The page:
EU Launches Investigations Into Apple's App Store Rules And Apple Pay

Apple is facing European Commission investigations into App Store rules and Apple Pay.

The first case is linked to the App Store rules. The European Commission will investigate whether Apple’s rules for app developers who distribute apps through the App Store violate EU competition rules.

The committee will investigate the restrictions set by Apple, including it is mandatory to use Apple's proprietary in-app purchase system "IAP" to distribute paid digital content, charge developers a 30% commission on all subscription fees through IAP, and restrict the ability of developers to inform users about the possibility of purchases other than apps.

Notably, Kobo, an e-book distributor, alleges that Apple's commission rate is anti-competitive when it also promotes its own Apple Books service. The former argues that because Apple charges a 30% fee on each ebook it sells, it makes it impossible to turn a profit, but Apple Books can make plenty at no additional cost.
Executive Vice-President Margrethe Vestager, in charge of competition policy, said: "Mobile applications have fundamentally changed the way we access content. Apple sets the rules for the distribution of apps to users of iPhones and iPads. It appears that Apple obtained a 'gatekeeper' role when it comes to the distribution of apps and content to users of Apple's popular devices. We need to ensure that Apple's rules do not distort competition in markets where Apple is competing with other app developers, for example with its music streaming service Apple Music or with Apple Books. I have therefore decided to take a close look at Apple's ‌App Store‌ rules and their compliance with EU competition rules."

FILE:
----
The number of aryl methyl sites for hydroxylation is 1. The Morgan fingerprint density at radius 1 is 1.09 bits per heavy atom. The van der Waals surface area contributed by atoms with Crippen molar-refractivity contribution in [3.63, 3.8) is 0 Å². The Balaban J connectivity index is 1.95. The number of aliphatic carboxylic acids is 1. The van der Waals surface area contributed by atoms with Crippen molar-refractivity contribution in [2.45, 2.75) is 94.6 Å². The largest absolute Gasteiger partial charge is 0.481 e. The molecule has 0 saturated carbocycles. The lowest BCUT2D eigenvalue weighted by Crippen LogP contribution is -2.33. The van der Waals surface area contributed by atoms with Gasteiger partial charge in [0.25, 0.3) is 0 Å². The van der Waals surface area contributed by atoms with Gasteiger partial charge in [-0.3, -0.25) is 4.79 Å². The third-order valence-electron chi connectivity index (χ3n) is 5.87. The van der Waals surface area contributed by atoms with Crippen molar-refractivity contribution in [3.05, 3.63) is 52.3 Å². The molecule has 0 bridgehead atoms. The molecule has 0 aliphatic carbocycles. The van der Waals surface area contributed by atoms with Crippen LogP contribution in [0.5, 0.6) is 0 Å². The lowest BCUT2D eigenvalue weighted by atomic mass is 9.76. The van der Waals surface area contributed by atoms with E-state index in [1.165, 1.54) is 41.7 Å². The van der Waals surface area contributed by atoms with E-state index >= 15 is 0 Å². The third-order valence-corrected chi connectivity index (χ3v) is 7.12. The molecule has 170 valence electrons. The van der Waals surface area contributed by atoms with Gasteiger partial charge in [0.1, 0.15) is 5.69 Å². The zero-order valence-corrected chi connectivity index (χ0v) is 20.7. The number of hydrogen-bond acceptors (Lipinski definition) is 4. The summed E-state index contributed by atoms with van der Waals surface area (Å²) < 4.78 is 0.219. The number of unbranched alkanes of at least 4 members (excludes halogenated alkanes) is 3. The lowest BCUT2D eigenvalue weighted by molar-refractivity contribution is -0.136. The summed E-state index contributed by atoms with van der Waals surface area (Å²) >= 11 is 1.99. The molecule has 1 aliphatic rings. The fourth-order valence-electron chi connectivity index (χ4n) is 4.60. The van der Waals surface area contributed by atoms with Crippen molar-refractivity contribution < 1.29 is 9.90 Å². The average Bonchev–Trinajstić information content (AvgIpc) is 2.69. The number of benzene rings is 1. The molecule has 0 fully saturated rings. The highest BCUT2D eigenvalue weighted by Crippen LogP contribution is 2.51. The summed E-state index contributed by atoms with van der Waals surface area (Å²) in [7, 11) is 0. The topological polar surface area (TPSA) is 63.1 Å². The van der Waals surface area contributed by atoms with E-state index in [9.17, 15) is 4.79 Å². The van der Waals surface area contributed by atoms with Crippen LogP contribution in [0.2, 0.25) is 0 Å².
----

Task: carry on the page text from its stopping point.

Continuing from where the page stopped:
The second case is related to Apple Pay. The committee will investigate the terms, conditions, and other measures of Apple’s integration of Apple Pay into merchant apps and websites on iPhones and iPads, as well as how it restricts near-field communication access to the “tap and go” payment technology in stores. The EU stated that the investigation is a “priority.”

In response, Apple countered that the EU is reviewing competitors for "baseless complaints," Moreover,  the company stated that they "want to maintain a level playing field where anyone with determination and a great idea can succeed."

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